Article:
Gershon Gorenberg has written a new article in the New York Times Sunday Magazine
on the difficulties some Israeli Jews are having proving their Jewishness before rabbinic courts in that country. The article is interesting and touches upon many of the issues we discussed in intro to comparative that deal with concepts of identity–nationhood, ethnicity, citizenship, etc. In fact, I think I’ll be including this article in the syllabus during future iterations of this course. In addition, I did not know that there is no civil marriage ceremony (marriage ceremonies are purely a religious affair in Israel) in Israeli law, but upon further reflection, I probably should have guessed that would be the case.
The story is particularly significant for American Jews, to which the accompanying snippets below attest:
One day last fall, a young Israeli woman named Sharon went with her fiancé to the Tel Aviv Rabbinate to register to marry. They are not religious, but there is no civil marriage in Israel. The rabbinate, a government bureaucracy, has a monopoly on tying the knot between Jews. The last thing Sharon expected to be told that morning was that she would have to prove — before a rabbinic court, no less — that she was Jewish. It made as much sense as someone doubting she was Sharon, telling her that the name written in her blue government-issue ID card was irrelevant, asking her to prove that she was she…
…In recent years, the state’s Chief Rabbinate and its branches in each Israeli city have adopted an institutional attitude of skepticism toward the Jewish identity of those who enter its doors. And the type of proof that the rabbinate prefers is peculiarly unsuited to Jewish life in the United States. The Israeli government seeks the political and financial support of American Jewry. It welcomes American Jewish immigrants. Yet the rabbinate, one arm of the state, increasingly treats American Jews as doubtful cases: not Jewish until proved so.
More than any other issue, the question of Who is a Jew? has repeatedly roiled relations between Israel and American Jewry. Psychologically, it is an argument over who belongs to the family. In the past, the casus belli was conversion: Would the Law of Return, which grants automatic citizenship to any Jew coming to Israel, apply to those converted to Judaism by non-Orthodox rabbis? Now, as Sharon’s experience indicates, the status of Jews by birth is in question. Equally important, the dividing line is no longer between Orthodox and non-Orthodox. The rabbinate’s handling of the issue has placed it on one side of an ideological fissure within Orthodox Judaism itself, between those concerned with making sure no stranger enters the gates and those who fear leaving sisters and brothers outside.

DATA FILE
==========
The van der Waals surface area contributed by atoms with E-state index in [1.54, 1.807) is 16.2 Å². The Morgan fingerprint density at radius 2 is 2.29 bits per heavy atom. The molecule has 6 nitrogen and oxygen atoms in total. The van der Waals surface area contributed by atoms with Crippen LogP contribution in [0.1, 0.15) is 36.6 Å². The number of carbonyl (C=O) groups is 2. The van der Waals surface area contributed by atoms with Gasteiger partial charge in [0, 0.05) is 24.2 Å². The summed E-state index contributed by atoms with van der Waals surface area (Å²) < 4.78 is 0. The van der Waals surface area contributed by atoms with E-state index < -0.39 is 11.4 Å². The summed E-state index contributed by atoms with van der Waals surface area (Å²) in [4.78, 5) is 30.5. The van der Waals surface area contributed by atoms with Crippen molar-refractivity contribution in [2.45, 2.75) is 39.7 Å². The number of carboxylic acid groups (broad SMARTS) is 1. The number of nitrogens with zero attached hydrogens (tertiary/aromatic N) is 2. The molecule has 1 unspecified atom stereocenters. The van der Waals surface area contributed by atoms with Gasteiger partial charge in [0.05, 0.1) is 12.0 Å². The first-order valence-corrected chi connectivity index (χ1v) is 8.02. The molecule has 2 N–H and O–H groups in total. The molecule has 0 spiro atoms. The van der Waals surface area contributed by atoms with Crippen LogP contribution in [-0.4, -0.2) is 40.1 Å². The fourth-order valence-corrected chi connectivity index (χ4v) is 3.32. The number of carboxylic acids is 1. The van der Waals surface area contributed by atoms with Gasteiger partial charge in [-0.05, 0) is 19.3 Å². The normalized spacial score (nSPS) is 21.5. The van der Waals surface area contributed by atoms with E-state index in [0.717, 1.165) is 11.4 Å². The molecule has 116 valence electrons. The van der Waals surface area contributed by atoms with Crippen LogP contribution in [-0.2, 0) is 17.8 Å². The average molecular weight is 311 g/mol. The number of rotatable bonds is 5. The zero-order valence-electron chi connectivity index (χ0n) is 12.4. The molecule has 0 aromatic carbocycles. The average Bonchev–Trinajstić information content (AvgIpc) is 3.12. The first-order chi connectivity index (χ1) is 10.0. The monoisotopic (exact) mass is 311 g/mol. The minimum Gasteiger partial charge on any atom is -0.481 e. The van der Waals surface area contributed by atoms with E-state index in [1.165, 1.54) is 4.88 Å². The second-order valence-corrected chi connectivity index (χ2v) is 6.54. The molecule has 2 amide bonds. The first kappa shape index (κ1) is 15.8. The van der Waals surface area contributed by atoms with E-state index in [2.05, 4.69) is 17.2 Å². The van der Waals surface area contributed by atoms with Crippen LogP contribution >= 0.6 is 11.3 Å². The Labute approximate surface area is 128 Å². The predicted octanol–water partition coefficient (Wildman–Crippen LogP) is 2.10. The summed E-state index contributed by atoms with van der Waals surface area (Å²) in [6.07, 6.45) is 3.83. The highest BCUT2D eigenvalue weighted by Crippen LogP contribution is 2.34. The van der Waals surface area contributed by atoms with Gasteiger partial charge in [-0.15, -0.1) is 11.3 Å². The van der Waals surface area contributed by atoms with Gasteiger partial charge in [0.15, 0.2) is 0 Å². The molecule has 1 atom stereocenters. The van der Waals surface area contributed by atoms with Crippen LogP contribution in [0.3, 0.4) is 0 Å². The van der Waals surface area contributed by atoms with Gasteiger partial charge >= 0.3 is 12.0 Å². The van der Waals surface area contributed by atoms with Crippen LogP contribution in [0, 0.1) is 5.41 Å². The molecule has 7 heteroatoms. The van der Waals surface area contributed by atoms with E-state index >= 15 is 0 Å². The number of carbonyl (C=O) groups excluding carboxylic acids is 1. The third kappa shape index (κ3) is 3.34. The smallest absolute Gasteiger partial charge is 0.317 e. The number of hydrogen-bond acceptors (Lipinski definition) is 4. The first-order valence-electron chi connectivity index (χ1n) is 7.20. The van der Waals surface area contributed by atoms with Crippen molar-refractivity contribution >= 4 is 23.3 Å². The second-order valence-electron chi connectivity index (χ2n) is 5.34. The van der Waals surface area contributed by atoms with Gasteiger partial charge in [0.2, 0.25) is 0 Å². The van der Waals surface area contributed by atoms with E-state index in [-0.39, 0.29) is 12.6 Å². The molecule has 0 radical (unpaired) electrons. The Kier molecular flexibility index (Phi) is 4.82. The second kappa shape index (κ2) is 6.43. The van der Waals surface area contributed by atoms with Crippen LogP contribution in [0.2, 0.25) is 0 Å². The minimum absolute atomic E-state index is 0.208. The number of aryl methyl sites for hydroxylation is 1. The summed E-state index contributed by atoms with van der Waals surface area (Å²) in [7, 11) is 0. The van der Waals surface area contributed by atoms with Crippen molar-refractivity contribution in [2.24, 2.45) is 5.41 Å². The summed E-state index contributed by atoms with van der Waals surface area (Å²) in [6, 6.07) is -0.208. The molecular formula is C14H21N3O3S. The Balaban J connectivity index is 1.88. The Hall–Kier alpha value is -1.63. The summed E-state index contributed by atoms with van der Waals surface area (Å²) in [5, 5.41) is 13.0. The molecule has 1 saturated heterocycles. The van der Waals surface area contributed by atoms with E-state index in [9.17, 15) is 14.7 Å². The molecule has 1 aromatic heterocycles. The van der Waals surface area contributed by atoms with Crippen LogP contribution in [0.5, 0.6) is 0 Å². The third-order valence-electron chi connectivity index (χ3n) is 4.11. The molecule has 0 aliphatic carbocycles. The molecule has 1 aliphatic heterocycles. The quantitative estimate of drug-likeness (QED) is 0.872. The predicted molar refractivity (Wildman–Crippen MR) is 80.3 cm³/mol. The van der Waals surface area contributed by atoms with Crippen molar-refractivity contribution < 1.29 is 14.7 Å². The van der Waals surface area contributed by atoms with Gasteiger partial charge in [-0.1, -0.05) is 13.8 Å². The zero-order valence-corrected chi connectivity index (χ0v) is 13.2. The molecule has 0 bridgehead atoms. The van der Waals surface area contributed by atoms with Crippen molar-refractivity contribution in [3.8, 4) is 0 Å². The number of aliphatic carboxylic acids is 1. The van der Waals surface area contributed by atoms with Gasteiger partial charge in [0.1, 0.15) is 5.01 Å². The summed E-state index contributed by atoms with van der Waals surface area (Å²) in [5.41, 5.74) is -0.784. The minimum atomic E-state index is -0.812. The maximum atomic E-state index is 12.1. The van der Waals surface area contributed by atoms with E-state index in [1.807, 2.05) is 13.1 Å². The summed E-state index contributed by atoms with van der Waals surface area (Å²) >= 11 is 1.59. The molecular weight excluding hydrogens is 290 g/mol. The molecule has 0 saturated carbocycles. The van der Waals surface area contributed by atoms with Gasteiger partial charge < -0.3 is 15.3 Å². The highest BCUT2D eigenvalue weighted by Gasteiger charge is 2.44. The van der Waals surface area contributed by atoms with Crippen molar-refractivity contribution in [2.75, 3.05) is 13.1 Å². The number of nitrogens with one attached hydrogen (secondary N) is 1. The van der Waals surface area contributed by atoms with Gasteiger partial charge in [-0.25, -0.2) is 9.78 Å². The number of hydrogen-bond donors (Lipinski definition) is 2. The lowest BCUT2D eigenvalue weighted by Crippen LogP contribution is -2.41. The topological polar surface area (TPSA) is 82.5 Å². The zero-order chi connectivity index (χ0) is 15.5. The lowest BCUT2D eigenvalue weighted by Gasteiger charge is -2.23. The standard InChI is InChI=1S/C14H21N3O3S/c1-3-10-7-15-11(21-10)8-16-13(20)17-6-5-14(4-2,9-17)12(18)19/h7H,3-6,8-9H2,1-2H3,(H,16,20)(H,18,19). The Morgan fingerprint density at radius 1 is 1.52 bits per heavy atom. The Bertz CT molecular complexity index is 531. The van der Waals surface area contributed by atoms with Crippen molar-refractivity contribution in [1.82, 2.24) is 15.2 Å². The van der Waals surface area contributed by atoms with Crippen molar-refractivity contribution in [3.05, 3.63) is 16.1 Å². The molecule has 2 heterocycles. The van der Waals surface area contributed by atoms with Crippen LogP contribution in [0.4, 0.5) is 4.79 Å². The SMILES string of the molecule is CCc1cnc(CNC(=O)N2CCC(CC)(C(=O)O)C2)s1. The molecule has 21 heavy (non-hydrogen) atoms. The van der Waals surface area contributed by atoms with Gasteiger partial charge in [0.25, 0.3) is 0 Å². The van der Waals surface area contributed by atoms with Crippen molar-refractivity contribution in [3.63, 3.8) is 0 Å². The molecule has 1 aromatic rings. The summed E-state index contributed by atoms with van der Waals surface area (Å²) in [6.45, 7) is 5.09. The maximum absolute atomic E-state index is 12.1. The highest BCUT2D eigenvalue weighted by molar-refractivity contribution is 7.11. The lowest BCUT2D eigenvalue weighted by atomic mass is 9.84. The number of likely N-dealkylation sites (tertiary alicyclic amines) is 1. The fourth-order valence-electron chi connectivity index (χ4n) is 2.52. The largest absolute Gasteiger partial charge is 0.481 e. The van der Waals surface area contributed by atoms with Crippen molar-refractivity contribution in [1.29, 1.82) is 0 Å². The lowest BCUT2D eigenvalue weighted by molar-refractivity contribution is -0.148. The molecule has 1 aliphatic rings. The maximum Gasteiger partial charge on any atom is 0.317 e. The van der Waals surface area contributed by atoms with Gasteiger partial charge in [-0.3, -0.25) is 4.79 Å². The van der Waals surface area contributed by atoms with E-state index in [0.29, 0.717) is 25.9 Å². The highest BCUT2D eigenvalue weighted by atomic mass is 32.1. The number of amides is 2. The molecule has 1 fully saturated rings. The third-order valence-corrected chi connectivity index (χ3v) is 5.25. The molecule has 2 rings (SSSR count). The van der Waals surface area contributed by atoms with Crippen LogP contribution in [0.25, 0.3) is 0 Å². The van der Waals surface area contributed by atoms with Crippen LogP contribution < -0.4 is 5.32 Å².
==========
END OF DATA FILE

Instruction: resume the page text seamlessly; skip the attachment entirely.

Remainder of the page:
The story reminds me of a friend of mine who–of Croatian parentage but born in Canada– upon her arrival in Croatia (she had decided to move there during the middle of the war in the 1990s) had gone to the local police station with the aim of registering her presence (at that time, all foreigners were required to report to police within 24 hours of their arrival). When she took out her Canadian passport, a clerk at the Ministry of Internal Affairs asked her the names of her parents. After my friend responded, the clerk refused to allow her to register as a foreigner and insisted that she take out Croatian citizenship on the spot. When my friend insisted that she was a Canadian citizen, the clerk responded “your father is ours, your mother is ours, that makes you one of us also.”